Parents can be the worst, a fact just about everyone clues into right around the time they hit puberty, but don’t really understand fully until later in life. Sure, they support, love, and even just put up with you, but the older you get, the less you see your parents as caretakers put on this earth solely for your benefit, and the more they start to look like a funhouse mirror reflection of yourself, warts and all. While still basking in the afterglow of their engagement, Leslie and Ben have to face that they’ve taken a big step towards becoming parents themselves, despite both coming from non-traditional families. Leslie’s father has been dead for who knows how long, and Ben’s parents… well, they wouldn’t necessarily mind the demise of one another. A party brings the Knopes and Wyatts together under one roof, but as the title of this week’s episode of Parks and Recreation suggests, “Ben’s Parents” are the ones responsible for delivering a graduate thesis on familial tension.
Despite how humbling running your hometown’s economy into the ground must be for a sixteen year-old, Ben’s timid nature was always going to trace back to his childhood. The seeds for the reveal were planted more than a season ago, with Ben proudly explaining he learned his passive-aggressive problem-solving from his parents. “And they’ve been… divorced for thirty years.” It’s the kind of imprint parents make that is the most frustrating: you can see their flaws bright as day, but can’t help but to repeat them yourself, because that’s what they taught you. It can seem almost impossible to undo the kinds of habits you pick up from people you’ve spent most of your life with, but the best way to fight them is by letting someone else rub off on you.
Leslie Knope is the person to inspire such change. Among the many things truly special about her is her ability to positively shape people around her for the better. Every member of the Parks department has grown over the show’s run because of being around Leslie, whether it’s Ron getting involved in the personal lives of his co-workers, or April wearing a dress unironically. She’s such a positive, unstoppable force of nature, even her own mother, who was first introduced as doubtful of her daughter’s capabilities, has softened under her influence. Leslie exists to fix things, be they problems or people, and who’s spent more time with her lately than Ben? The Knope gene for backbone infected him enough to make Ben propose, so how bad could the meeting of mama and papa Wyatt really be?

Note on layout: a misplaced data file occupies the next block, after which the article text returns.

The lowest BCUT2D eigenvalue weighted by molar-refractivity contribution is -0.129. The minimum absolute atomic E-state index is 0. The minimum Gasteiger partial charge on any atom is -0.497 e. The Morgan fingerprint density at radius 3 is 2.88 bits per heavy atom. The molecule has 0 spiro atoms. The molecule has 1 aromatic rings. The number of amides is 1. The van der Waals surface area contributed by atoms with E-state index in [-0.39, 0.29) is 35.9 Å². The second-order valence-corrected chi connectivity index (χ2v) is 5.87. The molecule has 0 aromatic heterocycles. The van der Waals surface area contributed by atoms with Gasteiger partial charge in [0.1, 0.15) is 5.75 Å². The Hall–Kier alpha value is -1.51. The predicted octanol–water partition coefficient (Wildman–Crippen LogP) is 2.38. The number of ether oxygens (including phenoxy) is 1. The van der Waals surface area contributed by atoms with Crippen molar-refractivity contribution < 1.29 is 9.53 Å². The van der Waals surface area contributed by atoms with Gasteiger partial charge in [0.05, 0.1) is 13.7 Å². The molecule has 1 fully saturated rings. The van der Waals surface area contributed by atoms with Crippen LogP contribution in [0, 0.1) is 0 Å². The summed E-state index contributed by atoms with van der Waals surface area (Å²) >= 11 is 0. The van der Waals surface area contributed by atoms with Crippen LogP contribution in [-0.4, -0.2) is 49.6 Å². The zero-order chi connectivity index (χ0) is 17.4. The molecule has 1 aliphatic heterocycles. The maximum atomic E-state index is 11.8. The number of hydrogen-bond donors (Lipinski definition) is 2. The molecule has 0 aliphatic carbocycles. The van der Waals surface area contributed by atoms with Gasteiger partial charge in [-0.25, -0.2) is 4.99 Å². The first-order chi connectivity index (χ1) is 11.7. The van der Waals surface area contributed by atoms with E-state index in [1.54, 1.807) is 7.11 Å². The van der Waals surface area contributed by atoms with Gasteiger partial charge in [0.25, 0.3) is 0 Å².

As it turns out, a complete disaster, seeing as Ben’s mother (Glenne Headly) is a soft-spoken and snippy shrew, and Ben’s dad is Mike “The Cleaner” Ehrmantraut. Okay that’s not actually the name of the character Jonathan Banks plays (I think it’s Steve), but for millions of Breaking Bad fans, he’ll always be that same, grim hitman from Albuquerque, and rather than try to change that image, Parks embraces it. There aren’t quite so many direct homages to his previous role the way clever nods hinted at Bradley Whitford’s West Wing career last season, but with that same deadpan delivery and gravely voice, a line like, “we’re a Twizzler family,” makes the character unmistakably like Mike.
Luckily for Ben, Leslie isn’t the type to deal in half measures, so her plan to keep the engagement party running smoothly is to divide and conquer, keeping Mrs. Wyatt busy with Marlene Knope (Pamela Reed), while distracting Ben’s dad with white, Minnesotan-worthy chatter. Failing that, Leslie’s industrious arts and crafts expertise will save the day, in the form of a unifying family quilt, with squares representing every important family member (and HBO series) in the Wyatt-Knope alliance. For a moment, it looks like everything is going to be alright, until the two heads of the Wyatt family finally collide, along with an uninvited guest, in the form of Steve’s new wife, Ulani.
The maelstrom of sniping and insults is about as horribly awkward as you’d imagine, and “Ben’s Parents” plays the conflict pretty straight. You know almost as soon as you see Leslie’s beautiful quilt that it won’t survive the night intact, and sure enough, its destruction causes Leslie to uncharacteristically admit defeat, with the announcement that Steve has gotten Ulani pregnant being the last push she needs to accept Ben’s escape plan: get into a cab, and head for Australia. But in another seemingly uncharacteristic turn, it’s Ben who refuses to run away from the problem, forcing his parents to sit down like something closely approximating adults, and admit that their own years of bitter contempt won’t poison the new loving ones he and Leslie plan to share.